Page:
The last two times Board for Control of Cricket in India (BCCI) had to select a coach for the Indian team, it selected a Cricket Advisory Committee (CAC) that included Sachin Tendulkar, VVS Laxman and Sourav Ganguly. A better group of three men could not have been found for taking on this responsibility. The presence of Ganguly was most valuable as he is the man who pulled Indian cricket out of the morass it found itself in when Sachin Tendulkar resigned as the skipper in 2000.

Dada was able to do that because of his vision for the Indian team – a side capable of winning in all conditions. To have that vision while picking the man who will guide the Indian team in future is essential.

But this time around, the three members chosen for the task are Kapil Dev, Anshuman Gaekwad and Shantha Rangaswamy. All three are highly respected members of Indian cricket fraternity and have served the country with distinction. But are they the right people for the job given? Considering the question dispassionately will produce some uncomfortable answers.

Ganguly, Tendulkar, Laxman
Ganguly, Tendulkar and Laxman were part of the earlier CAC

Let's look at all three members one-by-one. Anshuman Gaikwad, who coach India in the 1990s is one of the three. What's his record as a coach? Well, to begin with, not very good. Secondly, and more importantly, he was the coach under whom Indian team embarked on that notorious policy of getting square-turners prepared for home Tests, using Anil Kumble and any two good tweakers to bundle out opposition, and earning easy victories.

What this tactic did was make India a completely hopeless side outside the subcontinent. Gaikwad and Mohammad Azharuddin were responsible for this strategy. Now, do we want to go back to the era of 1990s? Will Gaikwad look for a coach who, unlike him, wants to win in all conditions? It is hard to say. Still, his lack of success and lack of a vision is something the BCCI could do without.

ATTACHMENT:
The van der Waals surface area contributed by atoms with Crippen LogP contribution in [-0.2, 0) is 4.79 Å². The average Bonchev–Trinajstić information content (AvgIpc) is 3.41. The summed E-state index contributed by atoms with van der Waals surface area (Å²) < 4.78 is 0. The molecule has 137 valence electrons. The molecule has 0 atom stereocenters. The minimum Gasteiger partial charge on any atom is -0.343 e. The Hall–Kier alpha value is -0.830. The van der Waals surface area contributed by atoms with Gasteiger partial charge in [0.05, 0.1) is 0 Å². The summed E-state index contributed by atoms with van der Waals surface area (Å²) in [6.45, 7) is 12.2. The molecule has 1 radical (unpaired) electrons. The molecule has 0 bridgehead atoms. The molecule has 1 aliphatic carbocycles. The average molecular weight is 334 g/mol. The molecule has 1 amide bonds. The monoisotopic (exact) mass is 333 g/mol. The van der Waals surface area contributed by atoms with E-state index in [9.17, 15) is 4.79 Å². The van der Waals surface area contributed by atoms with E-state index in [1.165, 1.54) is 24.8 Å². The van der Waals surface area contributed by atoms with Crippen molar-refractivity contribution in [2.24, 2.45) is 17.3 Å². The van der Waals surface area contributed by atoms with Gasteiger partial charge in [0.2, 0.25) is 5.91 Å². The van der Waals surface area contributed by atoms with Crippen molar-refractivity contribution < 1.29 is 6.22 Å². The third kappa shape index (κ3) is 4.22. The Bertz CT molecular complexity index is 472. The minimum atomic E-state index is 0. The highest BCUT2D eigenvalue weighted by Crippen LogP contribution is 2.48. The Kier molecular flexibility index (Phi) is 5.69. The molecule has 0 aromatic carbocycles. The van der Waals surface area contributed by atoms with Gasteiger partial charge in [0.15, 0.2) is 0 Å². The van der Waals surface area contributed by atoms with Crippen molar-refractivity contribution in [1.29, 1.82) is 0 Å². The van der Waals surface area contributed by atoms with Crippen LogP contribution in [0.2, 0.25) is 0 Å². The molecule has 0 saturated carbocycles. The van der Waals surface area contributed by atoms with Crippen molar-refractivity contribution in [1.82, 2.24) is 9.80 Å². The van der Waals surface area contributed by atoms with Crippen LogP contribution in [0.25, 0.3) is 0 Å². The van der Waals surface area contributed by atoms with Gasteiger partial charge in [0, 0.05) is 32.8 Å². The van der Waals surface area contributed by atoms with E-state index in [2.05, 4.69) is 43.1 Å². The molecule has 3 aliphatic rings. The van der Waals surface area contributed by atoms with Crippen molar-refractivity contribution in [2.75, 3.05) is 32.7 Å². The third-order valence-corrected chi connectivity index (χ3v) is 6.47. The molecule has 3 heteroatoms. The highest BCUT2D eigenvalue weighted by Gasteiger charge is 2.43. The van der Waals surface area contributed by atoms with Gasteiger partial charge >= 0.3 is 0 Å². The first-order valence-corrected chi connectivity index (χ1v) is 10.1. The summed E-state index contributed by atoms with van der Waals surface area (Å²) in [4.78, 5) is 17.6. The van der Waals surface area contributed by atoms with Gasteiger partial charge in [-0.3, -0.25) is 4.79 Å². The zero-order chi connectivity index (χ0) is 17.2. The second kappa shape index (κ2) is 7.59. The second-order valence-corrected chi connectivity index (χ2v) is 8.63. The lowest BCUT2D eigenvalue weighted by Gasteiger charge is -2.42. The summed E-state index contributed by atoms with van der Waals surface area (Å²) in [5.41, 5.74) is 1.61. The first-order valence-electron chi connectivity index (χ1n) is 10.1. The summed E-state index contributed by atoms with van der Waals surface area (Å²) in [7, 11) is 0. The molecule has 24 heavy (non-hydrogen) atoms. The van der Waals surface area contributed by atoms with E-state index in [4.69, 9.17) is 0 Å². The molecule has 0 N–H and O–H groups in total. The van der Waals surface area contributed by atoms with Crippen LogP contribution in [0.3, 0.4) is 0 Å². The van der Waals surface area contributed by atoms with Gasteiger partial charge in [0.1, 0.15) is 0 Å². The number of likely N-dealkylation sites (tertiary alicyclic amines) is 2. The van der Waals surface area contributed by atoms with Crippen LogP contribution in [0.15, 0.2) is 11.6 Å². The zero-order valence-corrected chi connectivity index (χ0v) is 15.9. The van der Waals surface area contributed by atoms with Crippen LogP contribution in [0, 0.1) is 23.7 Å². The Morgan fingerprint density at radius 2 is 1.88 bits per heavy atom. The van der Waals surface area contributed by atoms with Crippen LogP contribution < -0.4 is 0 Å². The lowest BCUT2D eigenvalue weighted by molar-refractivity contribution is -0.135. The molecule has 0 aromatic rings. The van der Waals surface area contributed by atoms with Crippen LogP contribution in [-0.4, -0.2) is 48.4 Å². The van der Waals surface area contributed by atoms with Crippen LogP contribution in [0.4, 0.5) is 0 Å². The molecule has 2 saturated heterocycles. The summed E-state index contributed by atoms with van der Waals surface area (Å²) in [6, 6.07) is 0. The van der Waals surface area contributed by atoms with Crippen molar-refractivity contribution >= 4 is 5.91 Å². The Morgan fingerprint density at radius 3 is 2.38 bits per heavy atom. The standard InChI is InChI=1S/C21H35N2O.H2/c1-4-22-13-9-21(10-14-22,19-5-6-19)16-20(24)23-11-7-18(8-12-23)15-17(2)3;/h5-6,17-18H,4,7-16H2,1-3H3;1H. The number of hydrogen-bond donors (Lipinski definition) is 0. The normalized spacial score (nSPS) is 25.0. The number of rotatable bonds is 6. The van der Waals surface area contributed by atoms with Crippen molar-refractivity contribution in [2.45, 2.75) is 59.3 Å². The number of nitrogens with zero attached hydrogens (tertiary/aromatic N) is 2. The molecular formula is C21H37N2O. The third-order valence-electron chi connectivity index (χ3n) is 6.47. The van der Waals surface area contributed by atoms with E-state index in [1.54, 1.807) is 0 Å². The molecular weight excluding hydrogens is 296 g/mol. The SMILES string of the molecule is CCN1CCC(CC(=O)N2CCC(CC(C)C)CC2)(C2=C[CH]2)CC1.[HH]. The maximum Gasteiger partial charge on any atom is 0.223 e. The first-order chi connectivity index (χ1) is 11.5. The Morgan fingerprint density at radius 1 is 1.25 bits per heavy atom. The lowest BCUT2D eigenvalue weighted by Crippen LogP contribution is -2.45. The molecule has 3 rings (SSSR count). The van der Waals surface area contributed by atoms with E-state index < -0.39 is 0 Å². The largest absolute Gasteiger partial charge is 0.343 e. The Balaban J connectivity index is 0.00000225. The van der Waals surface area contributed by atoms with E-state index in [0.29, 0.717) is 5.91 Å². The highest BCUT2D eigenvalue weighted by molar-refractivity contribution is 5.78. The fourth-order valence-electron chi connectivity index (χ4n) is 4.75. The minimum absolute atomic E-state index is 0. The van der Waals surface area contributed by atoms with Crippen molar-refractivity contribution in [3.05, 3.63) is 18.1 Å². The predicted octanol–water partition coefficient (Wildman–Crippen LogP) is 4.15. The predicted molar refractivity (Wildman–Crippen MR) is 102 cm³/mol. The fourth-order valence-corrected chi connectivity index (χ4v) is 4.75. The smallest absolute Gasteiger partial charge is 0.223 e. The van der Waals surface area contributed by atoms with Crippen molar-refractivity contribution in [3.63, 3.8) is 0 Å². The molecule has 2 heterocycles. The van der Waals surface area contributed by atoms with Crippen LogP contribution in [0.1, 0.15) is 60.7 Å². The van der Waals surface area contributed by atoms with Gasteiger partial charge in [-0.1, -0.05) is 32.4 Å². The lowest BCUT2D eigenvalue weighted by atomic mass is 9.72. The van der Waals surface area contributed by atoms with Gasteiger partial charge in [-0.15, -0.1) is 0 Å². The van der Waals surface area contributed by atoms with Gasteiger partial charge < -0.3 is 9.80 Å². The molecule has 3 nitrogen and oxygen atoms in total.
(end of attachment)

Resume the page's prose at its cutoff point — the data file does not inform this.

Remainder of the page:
Let's come to the next person – Kapil Dev, another former coach. Now, Kapil paaji is the greatest Indian cricketer of all time but he too was a failure as a coach. While he has taken to commentary and exudes more passion for India than anyone else, his tenure as coach was one of the worst periods in Indian cricket history. Sourav Ganguly even alluded to the inability of Dev to coach the Indian team in an interesting exchance between the two on TV some years ago. Also the legendary 1983 World Cup-winning captain played in an era of no professional coaches. How will he be able to know the best requirement of modern-day coaches.

Kapil Dev, Madame Tussauds, wax statue, New Delhi
Kapil Dev wasn't successful as a coachIANS

Last but not the least, let's talk about Shantha Rangaswamy. She is one of the original heroines of Indian women's cricket and has been duly awarded for her achievements. But here is one question: On what basis has the BCCI decided that she would be the best person to select the next coach of the Indian team? It is hard to avoid the conclusion that she has been chosen simply to have a female representative in the committee.

This bit of affirmative action is good for other things but not when a very serious issues, relating to the male Indian cricket team, is being dealt with. Rangaswamy hasn't been a very prominent figure in the Indian cricket stage. What makes the BCCI think that she is more qualified than so many of the previous players.

All in all, the CAC created by BCCI is completely ill-suited to the task. It won't be surprising if they make a bad decision. However, with Ravi Shastri likely to continue in his position, perhaps, there won't be a need to make any decision!